Investors want a reason to believe that this bull market is going to keep giving and so will see a more supportive Fed in that light…and might ignore data that argues the opposite! That US stocks soared in the latter half of this week suggests as much. (Someone else, writing on the same topic, put it more gently: “The more dovish Fed policy stance is warranted and should soften any market reaction to the slower economic data that is already showing up in the manufacturing, small business, and consumer survey data.”)
The other irony is more mathematical: a looser, more supportive Federal Reserve means we should all expect less from the US dollar and a weaker dollar, in general, supports stocks and metals. The dollar dove on Wednesday as Powell spoke.
Gold remains set to do well. All the reasons I have been outlining since the start of the year remain in place and some are now stronger. Real rates, for instance, are certainly not going any higher in the absence of rate hikes and will decline with any inflation; declining near- or below-zero real rates are the strongest support gold can get.
Economic confidence might go either way, as I just noted, but the data certainly suggests a downward trend. The ISM Manufacturing, Small Business Optimism, and Consumer Confidence surveys all peaked six months ago and are now falling under the weight of trade wars, the December market crash, the shutdown in Washington, Brexit, and global economic weakness. All those forces create exactly the uncertainty that drives safe haven gold buying.
That central banks are buying gold at near record levels is another boost. According to the World Gold Council, in 2018 central banks added 651.5 tonnes of gold, worth some US$28 billion, to their holdings. Not only was that 74% more than what banks bought in 2017 but it’s also the most gold central banks have bought in a year since 1971 when President Nixon ended the gold standard.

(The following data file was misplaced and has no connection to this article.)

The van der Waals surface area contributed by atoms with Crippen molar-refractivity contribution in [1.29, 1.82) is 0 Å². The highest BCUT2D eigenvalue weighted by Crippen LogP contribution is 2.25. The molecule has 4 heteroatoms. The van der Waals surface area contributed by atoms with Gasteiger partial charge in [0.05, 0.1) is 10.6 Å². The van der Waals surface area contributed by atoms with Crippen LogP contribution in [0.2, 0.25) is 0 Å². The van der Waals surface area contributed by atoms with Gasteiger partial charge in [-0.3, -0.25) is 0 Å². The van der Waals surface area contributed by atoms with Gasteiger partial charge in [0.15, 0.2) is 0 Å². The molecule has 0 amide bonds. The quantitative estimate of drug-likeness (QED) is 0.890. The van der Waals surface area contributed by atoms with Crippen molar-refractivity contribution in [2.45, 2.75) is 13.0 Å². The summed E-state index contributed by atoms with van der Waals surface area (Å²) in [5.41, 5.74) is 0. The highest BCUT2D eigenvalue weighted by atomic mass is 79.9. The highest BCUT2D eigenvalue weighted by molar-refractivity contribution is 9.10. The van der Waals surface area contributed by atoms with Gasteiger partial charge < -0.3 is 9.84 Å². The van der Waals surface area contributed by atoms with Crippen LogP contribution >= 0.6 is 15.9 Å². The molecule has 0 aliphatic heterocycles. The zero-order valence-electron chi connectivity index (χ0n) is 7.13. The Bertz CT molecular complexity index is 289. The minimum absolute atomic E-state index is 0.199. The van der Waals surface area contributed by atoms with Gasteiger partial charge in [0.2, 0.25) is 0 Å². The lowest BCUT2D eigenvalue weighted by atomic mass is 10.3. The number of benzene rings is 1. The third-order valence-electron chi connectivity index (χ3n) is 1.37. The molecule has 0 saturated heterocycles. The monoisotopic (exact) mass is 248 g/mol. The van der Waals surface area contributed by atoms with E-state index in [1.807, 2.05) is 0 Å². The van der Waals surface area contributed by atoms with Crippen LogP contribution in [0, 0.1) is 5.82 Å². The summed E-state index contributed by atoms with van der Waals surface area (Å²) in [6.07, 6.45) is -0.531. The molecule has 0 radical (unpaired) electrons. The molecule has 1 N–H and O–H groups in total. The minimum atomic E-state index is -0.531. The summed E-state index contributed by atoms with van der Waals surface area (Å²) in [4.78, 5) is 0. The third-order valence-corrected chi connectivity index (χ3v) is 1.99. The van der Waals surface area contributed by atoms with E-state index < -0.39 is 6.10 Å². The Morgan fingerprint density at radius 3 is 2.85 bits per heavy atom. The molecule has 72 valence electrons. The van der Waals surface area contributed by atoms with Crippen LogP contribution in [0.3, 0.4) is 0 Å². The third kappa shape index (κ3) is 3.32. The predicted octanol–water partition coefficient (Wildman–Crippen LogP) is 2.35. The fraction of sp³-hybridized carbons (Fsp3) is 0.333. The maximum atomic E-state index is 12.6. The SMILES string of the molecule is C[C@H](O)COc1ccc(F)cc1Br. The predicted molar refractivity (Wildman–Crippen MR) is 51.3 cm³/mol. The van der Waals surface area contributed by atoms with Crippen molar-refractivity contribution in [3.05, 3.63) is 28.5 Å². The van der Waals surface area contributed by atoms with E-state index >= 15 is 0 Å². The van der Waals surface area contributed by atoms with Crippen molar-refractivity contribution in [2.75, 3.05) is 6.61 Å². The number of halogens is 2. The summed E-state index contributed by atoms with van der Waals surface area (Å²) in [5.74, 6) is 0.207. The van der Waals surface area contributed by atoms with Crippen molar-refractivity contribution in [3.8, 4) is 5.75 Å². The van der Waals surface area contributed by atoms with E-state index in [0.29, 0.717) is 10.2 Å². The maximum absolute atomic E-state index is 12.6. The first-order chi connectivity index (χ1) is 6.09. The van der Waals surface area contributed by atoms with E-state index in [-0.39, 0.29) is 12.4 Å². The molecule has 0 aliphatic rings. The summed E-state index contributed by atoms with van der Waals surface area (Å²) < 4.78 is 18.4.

The increased demand is mostly from emerging markets; among the biggest purchasers last year were Russia, Turkey, and Kazakhstan. China also officially added to its holdings for the first time since 2016 (though what Beijing buys versus what it reports is always a question) and the central banks of several countries including Hungary, Poland, and India bought gold for the first time this century.
All of the above supports gold and a weaker dollar helps. Paul Renken, an analyst and geologist at VSA Capital, holds the same outlook and summed it up well as follows:
“Gold investors should be buying. Gold miners should be doing deals in M&A. That means globally, not just here. The price and cost to do this will be higher in H2 2019 and likely 2020 in my view if one waits for further confirmation. The bull run is already underway.”
Of course, there are always folks betting against gold. And fair enough: gold has failed to break up enough times in the last few years that I understand! But Canaccord Genuity Portfolio Strategist Martin Roberge recently pointed out an interesting result from that: while speculators are unwinding their shorts on gold the metal (which were at record levels not long ago), they are cranking up their short bets on gold stocks. Perhaps speculators are playing both sides of the table, placing short bets against gold miners as a hedge in case gold fails again.
Short bets don’t much matter until they do. If gold breaks up above its next technical barrier at US$1,360 per oz., it would as Roberge puts it “likely trigger the mother of all short-covering rallies in gold stocks.”
Powell officially turning dove was fuel on a simmering fire. Gold looks very good from here.